The Turkey Techie and the CIFAC Report

So, before Thanksgiving I had told myself that I would read the CIFAC Project report and write about it. A quick glance had told me that it contained useful results from research of computer "incidents" and was probably not yet getting the attention it deserved.

I did read it over those holidays, and found myself reflecting on the practical aspects of the report as I served as the "Turkey Techie." You may have been one yourself over last weekend. Everyone brings their "expertise" to the Thanksgiving gathering: Susie has the French bean casserole recipe, Sheila can make that Finnish cranberry sauce, and you - well, you bring your IT experience.

You are the Turkey Techie. I am sure you have your own stories.

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Yep. While male relatives spent most of the day sociably watching football games on the boob tube, and my female relatives assembled in the kitchen to work their magic together, I was on my back, under my 79-year-old mother's computer workstation trying to undo the inevitable damage that occurs when a computer area can be accessed by up to seven great-grandchildren. (My mom, Artis Calhoun, is still writing 'Chef Talk' regularly for The Evening Review in east-central Ohio.)

All of which made for interesting background actions while I read and contemplated the Final Report of the Computer Incident Factor Analysis and Categorization (CIFAC) Project.. Really, there were a lot of similarities. For example, I was flat-out experiencing the fact that users create a lot more incidents than do faulty hardware and software.

Oh, sure, when I tilted Artis' printer in order to move it closer to her couch, a large pool of ink that had collected inside, probably for months, dripped all over and it's probably fifty-fifty whether that was due to a bad ink cartridge (hardware) or to a small child (user) incorrectly inserting said cartridge. However, you can only imagine the vagaries of which cord was plugged in to which port, or not.

But, I'm not a college or a university staffer when I go home, just a Turkey Techie. Where you and I work, the report finds that "Policies, education, and training need to be placed at the top of resource priorities. Policies, user training, configuration requirements, and clear expectations for technology use, need to be recognized as critically important elements in reducing enterprise risks and saving resources in the long term." And there are statistics to back that statement up. But there is slow movement toward improvement, some of which is due to a confusion about who's responsible.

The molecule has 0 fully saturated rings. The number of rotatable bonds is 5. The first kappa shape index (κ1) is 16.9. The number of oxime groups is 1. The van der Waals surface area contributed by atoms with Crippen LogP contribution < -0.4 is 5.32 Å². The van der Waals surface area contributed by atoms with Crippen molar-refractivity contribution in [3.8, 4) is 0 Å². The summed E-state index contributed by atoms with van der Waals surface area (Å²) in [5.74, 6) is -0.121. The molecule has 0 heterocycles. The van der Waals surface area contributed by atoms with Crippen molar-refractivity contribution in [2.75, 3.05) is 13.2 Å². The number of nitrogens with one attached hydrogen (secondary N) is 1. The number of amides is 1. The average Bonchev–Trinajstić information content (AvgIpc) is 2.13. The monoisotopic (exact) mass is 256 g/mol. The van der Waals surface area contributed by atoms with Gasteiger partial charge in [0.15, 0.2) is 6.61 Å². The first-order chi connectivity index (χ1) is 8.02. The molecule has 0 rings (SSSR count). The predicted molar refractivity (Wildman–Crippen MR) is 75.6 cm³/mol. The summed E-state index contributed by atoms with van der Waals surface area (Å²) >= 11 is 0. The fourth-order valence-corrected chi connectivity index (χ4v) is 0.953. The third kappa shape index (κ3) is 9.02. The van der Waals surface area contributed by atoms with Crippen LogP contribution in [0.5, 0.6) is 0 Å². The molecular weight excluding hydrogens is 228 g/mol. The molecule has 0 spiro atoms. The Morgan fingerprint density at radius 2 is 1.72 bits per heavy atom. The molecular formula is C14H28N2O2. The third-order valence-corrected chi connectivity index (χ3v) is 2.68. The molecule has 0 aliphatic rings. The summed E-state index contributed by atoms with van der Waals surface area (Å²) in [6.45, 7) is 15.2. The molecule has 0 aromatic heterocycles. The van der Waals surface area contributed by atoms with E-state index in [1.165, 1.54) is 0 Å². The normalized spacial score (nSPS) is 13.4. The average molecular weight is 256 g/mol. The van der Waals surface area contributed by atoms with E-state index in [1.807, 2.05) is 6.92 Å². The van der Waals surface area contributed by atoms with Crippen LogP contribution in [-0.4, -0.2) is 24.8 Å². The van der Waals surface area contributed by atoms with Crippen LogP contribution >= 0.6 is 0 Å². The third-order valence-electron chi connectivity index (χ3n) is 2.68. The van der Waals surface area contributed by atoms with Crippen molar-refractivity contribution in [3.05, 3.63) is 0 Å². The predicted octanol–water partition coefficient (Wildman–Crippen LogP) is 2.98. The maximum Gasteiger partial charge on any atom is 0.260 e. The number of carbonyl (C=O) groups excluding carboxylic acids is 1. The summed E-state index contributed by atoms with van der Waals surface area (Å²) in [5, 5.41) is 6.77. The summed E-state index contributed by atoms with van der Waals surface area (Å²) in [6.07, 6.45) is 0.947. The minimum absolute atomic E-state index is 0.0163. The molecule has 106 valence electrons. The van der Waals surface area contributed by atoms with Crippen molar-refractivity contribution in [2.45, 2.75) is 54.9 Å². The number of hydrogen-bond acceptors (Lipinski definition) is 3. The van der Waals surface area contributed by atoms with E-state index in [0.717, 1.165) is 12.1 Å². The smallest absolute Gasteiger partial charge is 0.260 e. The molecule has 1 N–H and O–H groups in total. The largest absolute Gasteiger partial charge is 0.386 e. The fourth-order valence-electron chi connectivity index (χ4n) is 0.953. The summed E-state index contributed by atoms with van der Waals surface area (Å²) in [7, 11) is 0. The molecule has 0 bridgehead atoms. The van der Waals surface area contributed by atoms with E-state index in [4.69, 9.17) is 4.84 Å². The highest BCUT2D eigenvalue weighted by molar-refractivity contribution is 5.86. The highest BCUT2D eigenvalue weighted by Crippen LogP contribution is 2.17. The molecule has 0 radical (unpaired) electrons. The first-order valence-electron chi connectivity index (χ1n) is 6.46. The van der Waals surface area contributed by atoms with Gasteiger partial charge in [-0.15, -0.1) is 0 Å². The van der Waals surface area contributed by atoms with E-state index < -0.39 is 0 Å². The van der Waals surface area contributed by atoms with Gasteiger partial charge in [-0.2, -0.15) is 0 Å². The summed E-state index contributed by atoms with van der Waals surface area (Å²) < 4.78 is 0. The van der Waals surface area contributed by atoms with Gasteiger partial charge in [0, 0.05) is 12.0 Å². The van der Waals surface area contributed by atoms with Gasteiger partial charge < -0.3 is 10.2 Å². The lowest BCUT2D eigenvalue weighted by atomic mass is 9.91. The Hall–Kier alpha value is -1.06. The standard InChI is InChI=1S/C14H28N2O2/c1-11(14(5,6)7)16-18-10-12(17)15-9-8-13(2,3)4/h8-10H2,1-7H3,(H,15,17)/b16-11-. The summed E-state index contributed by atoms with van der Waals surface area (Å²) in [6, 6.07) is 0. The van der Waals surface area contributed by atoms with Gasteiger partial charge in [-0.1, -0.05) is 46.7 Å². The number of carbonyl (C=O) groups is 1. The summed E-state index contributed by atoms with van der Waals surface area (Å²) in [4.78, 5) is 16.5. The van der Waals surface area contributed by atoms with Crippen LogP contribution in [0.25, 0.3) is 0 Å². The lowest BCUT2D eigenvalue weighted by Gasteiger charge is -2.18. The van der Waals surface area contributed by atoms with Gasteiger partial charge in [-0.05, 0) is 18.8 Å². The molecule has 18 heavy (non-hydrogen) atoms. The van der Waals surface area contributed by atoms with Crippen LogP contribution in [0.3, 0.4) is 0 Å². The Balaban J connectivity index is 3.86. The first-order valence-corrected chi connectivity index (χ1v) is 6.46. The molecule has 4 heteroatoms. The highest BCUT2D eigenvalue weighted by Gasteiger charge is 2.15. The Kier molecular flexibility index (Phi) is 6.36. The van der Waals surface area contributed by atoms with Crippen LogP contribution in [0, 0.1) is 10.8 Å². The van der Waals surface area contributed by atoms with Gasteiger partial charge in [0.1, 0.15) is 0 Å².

When a Turkey Techie has a relatively uninformed constituency, as I do when I go home for a holiday, it's also possible that the Turkey Techie will be blamed for a lot of the problems. "Oh, you made that work for me the last time you were home, but a week later the problem was back . . . and it was worse!" are not welcomed words to me. Oh, if I could only have my relatives 'trained' and get them to follow my 'policies!' Even worse, as you work on maybe your uncle's laptop, you are constantly hearing about how "John tried to fix that the week before last, but he really didn't." And you gotta wonder how your work on this weekend is going to go down in history.

The CIFAC study found that as result of the evolution of campus computer usage, a situation currently exists where system administrators and other IT personnel are seen by everyone else as responsible for all of the bad things that happen, while rarely being recognized when things are running well.

As the report says, "IT security, like any type of security, is a negative deliverable."

Yet, those same people don't have the resources to do the "user-end" kinds of things that are apparently those things that can have the biggest impact toward better security. Where's your budget going to come from to really educate all your IT staff, other staff, faculty, administrators, and students, about the best way to be secure?

So, I've only hit a few tiny points about the CIFAC study. You should download it and read it over in depth. There are so many useful parts that it would take 6-8 of these weekly columns to cover them all. Maybe the best part of the study, and a point central to what the researchers are trying to do, was its use of a new "categorization system" for incidents; not "taxonomy," and the report will tell you why not!

For me, the best part of being my family's Turkey Techie this year was helping my brother, Randy, absolutely not a techie of any kind, who had just the week before gotten a new laptop. His techie hadn't had time to do much with it yet, and he wanted to play. I helped him get Outlook going, showed him some of my favorite online toys like Backpackit, and helped him download and install Google Desktop.

Whether he tells his techie that I helped him or not is up to him! But I hope he d'esn't let his techie know how to get ahold of me. :)

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